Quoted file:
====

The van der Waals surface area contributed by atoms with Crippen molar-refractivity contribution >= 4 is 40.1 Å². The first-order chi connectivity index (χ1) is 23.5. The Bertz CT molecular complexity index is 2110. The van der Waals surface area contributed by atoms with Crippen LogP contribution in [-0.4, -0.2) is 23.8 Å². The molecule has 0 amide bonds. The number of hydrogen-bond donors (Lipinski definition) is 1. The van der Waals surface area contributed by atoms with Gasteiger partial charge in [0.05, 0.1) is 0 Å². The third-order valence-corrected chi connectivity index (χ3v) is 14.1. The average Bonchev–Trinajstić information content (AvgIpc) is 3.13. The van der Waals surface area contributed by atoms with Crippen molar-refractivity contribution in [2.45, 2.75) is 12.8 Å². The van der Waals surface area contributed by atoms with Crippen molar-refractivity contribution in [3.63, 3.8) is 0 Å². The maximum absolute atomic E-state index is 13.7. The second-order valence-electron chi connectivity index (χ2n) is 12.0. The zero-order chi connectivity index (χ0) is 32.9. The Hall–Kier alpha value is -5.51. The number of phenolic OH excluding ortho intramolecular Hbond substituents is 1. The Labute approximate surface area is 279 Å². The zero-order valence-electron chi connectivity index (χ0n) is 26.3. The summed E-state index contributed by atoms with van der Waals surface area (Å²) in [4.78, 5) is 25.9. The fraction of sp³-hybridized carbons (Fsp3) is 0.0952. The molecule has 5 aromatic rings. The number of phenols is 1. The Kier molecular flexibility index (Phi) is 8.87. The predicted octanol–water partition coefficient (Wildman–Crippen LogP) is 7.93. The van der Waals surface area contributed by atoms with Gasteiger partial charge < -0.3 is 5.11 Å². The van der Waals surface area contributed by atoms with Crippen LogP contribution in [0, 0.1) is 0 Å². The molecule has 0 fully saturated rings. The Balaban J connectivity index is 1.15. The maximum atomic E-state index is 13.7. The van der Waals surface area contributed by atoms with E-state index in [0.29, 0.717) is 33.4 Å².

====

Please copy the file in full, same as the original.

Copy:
The van der Waals surface area contributed by atoms with Crippen molar-refractivity contribution >= 4 is 40.1 Å². The first-order chi connectivity index (χ1) is 23.5. The Bertz CT molecular complexity index is 2110. The van der Waals surface area contributed by atoms with Crippen LogP contribution in [-0.4, -0.2) is 23.8 Å². The molecule has 0 amide bonds. The number of hydrogen-bond donors (Lipinski definition) is 1. The van der Waals surface area contributed by atoms with Gasteiger partial charge in [0.05, 0.1) is 0 Å². The third-order valence-corrected chi connectivity index (χ3v) is 14.1. The average Bonchev–Trinajstić information content (AvgIpc) is 3.13. The van der Waals surface area contributed by atoms with Crippen molar-refractivity contribution in [2.45, 2.75) is 12.8 Å². The van der Waals surface area contributed by atoms with Crippen molar-refractivity contribution in [3.63, 3.8) is 0 Å². The maximum absolute atomic E-state index is 13.7. The second-order valence-electron chi connectivity index (χ2n) is 12.0. The zero-order chi connectivity index (χ0) is 32.9. The Hall–Kier alpha value is -5.51. The number of phenolic OH excluding ortho intramolecular Hbond substituents is 1. The Labute approximate surface area is 279 Å². The zero-order valence-electron chi connectivity index (χ0n) is 26.3. The summed E-state index contributed by atoms with van der Waals surface area (Å²) in [4.78, 5) is 25.9. The fraction of sp³-hybridized carbons (Fsp3) is 0.0952. The molecule has 5 aromatic rings. The number of phenols is 1. The Kier molecular flexibility index (Phi) is 8.87. The predicted octanol–water partition coefficient (Wildman–Crippen LogP) is 7.93. The van der Waals surface area contributed by atoms with Gasteiger partial charge < -0.3 is 5.11 Å². The van der Waals surface area contributed by atoms with Crippen LogP contribution in [0, 0.1) is 0 Å². The molecule has 0 fully saturated rings. The Balaban J connectivity index is 1.15. The maximum atomic E-state index is 13.7. The van der Waals surface area contributed by atoms with E-state index in [0.29, 0.717) is 33.4 Å².